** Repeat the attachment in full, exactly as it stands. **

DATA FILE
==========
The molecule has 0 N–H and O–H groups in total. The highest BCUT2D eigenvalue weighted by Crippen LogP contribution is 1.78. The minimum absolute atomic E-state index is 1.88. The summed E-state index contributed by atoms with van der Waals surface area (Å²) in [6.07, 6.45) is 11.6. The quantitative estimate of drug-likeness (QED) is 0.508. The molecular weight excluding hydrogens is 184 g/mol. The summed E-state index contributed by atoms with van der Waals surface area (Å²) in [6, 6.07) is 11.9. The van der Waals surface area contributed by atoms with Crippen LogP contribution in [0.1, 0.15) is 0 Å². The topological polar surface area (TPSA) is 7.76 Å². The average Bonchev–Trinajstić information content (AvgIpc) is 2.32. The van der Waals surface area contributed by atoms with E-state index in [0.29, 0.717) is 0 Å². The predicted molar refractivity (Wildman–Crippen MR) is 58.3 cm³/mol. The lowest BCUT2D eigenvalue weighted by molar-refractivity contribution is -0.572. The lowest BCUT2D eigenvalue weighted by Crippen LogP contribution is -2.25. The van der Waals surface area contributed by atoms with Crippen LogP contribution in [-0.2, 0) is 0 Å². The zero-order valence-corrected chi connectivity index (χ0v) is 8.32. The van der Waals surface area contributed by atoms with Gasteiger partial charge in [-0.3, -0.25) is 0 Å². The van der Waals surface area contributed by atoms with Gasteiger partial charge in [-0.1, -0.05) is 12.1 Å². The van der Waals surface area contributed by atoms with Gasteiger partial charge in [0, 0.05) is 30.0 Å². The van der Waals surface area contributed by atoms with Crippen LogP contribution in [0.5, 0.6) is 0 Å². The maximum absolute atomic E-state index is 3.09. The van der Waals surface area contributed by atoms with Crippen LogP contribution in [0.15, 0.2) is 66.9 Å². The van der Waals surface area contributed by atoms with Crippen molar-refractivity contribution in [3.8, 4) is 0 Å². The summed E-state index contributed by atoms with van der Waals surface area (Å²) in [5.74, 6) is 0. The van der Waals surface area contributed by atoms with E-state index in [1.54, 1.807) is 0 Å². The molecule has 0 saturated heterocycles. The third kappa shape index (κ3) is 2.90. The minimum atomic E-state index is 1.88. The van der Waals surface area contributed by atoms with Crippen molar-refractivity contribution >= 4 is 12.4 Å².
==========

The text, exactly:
The molecule has 0 N–H and O–H groups in total. The highest BCUT2D eigenvalue weighted by Crippen LogP contribution is 1.78. The minimum absolute atomic E-state index is 1.88. The summed E-state index contributed by atoms with van der Waals surface area (Å²) in [6.07, 6.45) is 11.6. The quantitative estimate of drug-likeness (QED) is 0.508. The molecular weight excluding hydrogens is 184 g/mol. The summed E-state index contributed by atoms with van der Waals surface area (Å²) in [6, 6.07) is 11.9. The van der Waals surface area contributed by atoms with Crippen LogP contribution in [0.1, 0.15) is 0 Å². The topological polar surface area (TPSA) is 7.76 Å². The average Bonchev–Trinajstić information content (AvgIpc) is 2.32. The van der Waals surface area contributed by atoms with E-state index in [0.29, 0.717) is 0 Å². The predicted molar refractivity (Wildman–Crippen MR) is 58.3 cm³/mol. The lowest BCUT2D eigenvalue weighted by molar-refractivity contribution is -0.572. The lowest BCUT2D eigenvalue weighted by Crippen LogP contribution is -2.25. The van der Waals surface area contributed by atoms with Crippen LogP contribution in [-0.2, 0) is 0 Å². The zero-order valence-corrected chi connectivity index (χ0v) is 8.32. The van der Waals surface area contributed by atoms with Gasteiger partial charge in [-0.3, -0.25) is 0 Å². The van der Waals surface area contributed by atoms with Gasteiger partial charge in [-0.1, -0.05) is 12.1 Å². The van der Waals surface area contributed by atoms with Gasteiger partial charge in [0, 0.05) is 30.0 Å². The van der Waals surface area contributed by atoms with Crippen LogP contribution in [0.5, 0.6) is 0 Å². The maximum absolute atomic E-state index is 3.09. The van der Waals surface area contributed by atoms with Crippen LogP contribution in [0.15, 0.2) is 66.9 Å². The van der Waals surface area contributed by atoms with Crippen molar-refractivity contribution in [3.8, 4) is 0 Å². The summed E-state index contributed by atoms with van der Waals surface area (Å²) in [5.74, 6) is 0. The van der Waals surface area contributed by atoms with E-state index in [1.54, 1.807) is 0 Å². The molecule has 0 saturated heterocycles. The third kappa shape index (κ3) is 2.90. The minimum atomic E-state index is 1.88. The van der Waals surface area contributed by atoms with Crippen molar-refractivity contribution >= 4 is 12.4 Å².